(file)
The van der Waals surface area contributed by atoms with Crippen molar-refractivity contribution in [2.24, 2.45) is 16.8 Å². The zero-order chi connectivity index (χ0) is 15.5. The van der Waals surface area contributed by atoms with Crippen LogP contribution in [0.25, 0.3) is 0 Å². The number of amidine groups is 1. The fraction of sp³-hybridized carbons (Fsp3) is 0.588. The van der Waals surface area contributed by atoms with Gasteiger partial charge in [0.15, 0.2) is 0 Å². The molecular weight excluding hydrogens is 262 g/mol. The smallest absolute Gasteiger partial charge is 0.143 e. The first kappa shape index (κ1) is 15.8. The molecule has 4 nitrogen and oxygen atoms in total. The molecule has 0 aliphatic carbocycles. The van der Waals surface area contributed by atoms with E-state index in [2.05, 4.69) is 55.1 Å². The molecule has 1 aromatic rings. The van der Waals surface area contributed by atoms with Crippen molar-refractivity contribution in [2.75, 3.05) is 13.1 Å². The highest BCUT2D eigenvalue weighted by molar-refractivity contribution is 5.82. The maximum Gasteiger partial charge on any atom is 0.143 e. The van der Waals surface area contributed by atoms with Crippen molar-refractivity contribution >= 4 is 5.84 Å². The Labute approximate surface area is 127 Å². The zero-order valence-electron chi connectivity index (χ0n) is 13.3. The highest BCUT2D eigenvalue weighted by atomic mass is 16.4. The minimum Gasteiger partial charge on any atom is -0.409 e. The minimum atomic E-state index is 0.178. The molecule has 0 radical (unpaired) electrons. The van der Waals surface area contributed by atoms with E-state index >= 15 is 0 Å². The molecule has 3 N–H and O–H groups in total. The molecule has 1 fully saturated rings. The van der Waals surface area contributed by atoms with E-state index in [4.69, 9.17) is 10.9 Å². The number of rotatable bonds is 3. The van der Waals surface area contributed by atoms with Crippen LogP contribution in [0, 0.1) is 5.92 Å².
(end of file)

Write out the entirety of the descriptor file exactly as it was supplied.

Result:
The van der Waals surface area contributed by atoms with Crippen molar-refractivity contribution in [2.24, 2.45) is 16.8 Å². The zero-order chi connectivity index (χ0) is 15.5. The van der Waals surface area contributed by atoms with Crippen LogP contribution in [0.25, 0.3) is 0 Å². The number of amidine groups is 1. The fraction of sp³-hybridized carbons (Fsp3) is 0.588. The van der Waals surface area contributed by atoms with Gasteiger partial charge in [0.15, 0.2) is 0 Å². The molecular weight excluding hydrogens is 262 g/mol. The smallest absolute Gasteiger partial charge is 0.143 e. The first kappa shape index (κ1) is 15.8. The molecule has 4 nitrogen and oxygen atoms in total. The molecule has 0 aliphatic carbocycles. The van der Waals surface area contributed by atoms with E-state index in [2.05, 4.69) is 55.1 Å². The molecule has 1 aromatic rings. The van der Waals surface area contributed by atoms with Crippen molar-refractivity contribution in [2.75, 3.05) is 13.1 Å². The highest BCUT2D eigenvalue weighted by molar-refractivity contribution is 5.82. The maximum Gasteiger partial charge on any atom is 0.143 e. The van der Waals surface area contributed by atoms with Crippen molar-refractivity contribution >= 4 is 5.84 Å². The Labute approximate surface area is 127 Å². The zero-order valence-electron chi connectivity index (χ0n) is 13.3. The highest BCUT2D eigenvalue weighted by atomic mass is 16.4. The minimum Gasteiger partial charge on any atom is -0.409 e. The minimum atomic E-state index is 0.178. The molecule has 0 radical (unpaired) electrons. The van der Waals surface area contributed by atoms with E-state index >= 15 is 0 Å². The molecule has 3 N–H and O–H groups in total. The molecule has 1 fully saturated rings. The van der Waals surface area contributed by atoms with E-state index in [4.69, 9.17) is 10.9 Å². The number of rotatable bonds is 3. The van der Waals surface area contributed by atoms with Crippen LogP contribution in [0, 0.1) is 5.92 Å².